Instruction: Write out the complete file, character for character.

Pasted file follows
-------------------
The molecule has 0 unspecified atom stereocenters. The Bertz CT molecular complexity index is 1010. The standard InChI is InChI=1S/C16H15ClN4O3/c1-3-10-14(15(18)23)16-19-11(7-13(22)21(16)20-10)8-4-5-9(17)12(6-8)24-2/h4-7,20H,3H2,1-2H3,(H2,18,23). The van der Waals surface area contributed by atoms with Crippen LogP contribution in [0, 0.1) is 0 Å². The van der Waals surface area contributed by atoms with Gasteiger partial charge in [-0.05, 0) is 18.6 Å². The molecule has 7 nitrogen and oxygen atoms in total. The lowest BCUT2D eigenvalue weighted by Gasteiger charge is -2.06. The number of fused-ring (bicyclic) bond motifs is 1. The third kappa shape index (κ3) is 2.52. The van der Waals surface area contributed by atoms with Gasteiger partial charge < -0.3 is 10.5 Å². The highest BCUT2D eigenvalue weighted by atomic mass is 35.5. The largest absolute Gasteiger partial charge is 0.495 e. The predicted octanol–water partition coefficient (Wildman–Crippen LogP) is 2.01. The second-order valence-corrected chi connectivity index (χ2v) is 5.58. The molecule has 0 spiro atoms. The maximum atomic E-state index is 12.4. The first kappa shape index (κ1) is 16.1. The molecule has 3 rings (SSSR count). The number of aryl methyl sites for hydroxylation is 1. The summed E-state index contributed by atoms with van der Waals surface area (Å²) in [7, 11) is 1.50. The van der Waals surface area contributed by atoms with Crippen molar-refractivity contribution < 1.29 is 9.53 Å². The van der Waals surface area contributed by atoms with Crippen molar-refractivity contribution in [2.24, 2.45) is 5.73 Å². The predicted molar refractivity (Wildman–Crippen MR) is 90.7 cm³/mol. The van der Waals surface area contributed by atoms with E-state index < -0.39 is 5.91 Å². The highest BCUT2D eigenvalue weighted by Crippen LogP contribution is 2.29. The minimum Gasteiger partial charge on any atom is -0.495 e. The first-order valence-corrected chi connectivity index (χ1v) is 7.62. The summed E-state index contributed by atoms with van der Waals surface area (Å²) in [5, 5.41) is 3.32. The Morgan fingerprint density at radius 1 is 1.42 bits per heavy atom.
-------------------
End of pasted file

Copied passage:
The molecule has 0 unspecified atom stereocenters. The Bertz CT molecular complexity index is 1010. The standard InChI is InChI=1S/C16H15ClN4O3/c1-3-10-14(15(18)23)16-19-11(7-13(22)21(16)20-10)8-4-5-9(17)12(6-8)24-2/h4-7,20H,3H2,1-2H3,(H2,18,23). The van der Waals surface area contributed by atoms with Crippen LogP contribution in [0, 0.1) is 0 Å². The van der Waals surface area contributed by atoms with Gasteiger partial charge in [-0.05, 0) is 18.6 Å². The molecule has 7 nitrogen and oxygen atoms in total. The lowest BCUT2D eigenvalue weighted by Gasteiger charge is -2.06. The number of fused-ring (bicyclic) bond motifs is 1. The third kappa shape index (κ3) is 2.52. The van der Waals surface area contributed by atoms with Gasteiger partial charge < -0.3 is 10.5 Å². The highest BCUT2D eigenvalue weighted by atomic mass is 35.5. The largest absolute Gasteiger partial charge is 0.495 e. The predicted octanol–water partition coefficient (Wildman–Crippen LogP) is 2.01. The second-order valence-corrected chi connectivity index (χ2v) is 5.58. The molecule has 0 spiro atoms. The maximum atomic E-state index is 12.4. The first kappa shape index (κ1) is 16.1. The molecule has 3 rings (SSSR count). The number of aryl methyl sites for hydroxylation is 1. The summed E-state index contributed by atoms with van der Waals surface area (Å²) in [7, 11) is 1.50. The van der Waals surface area contributed by atoms with Crippen molar-refractivity contribution < 1.29 is 9.53 Å². The van der Waals surface area contributed by atoms with Crippen molar-refractivity contribution in [2.24, 2.45) is 5.73 Å². The predicted molar refractivity (Wildman–Crippen MR) is 90.7 cm³/mol. The van der Waals surface area contributed by atoms with E-state index < -0.39 is 5.91 Å². The highest BCUT2D eigenvalue weighted by Crippen LogP contribution is 2.29. The minimum Gasteiger partial charge on any atom is -0.495 e. The first-order valence-corrected chi connectivity index (χ1v) is 7.62. The summed E-state index contributed by atoms with van der Waals surface area (Å²) in [5, 5.41) is 3.32. The Morgan fingerprint density at radius 1 is 1.42 bits per heavy atom.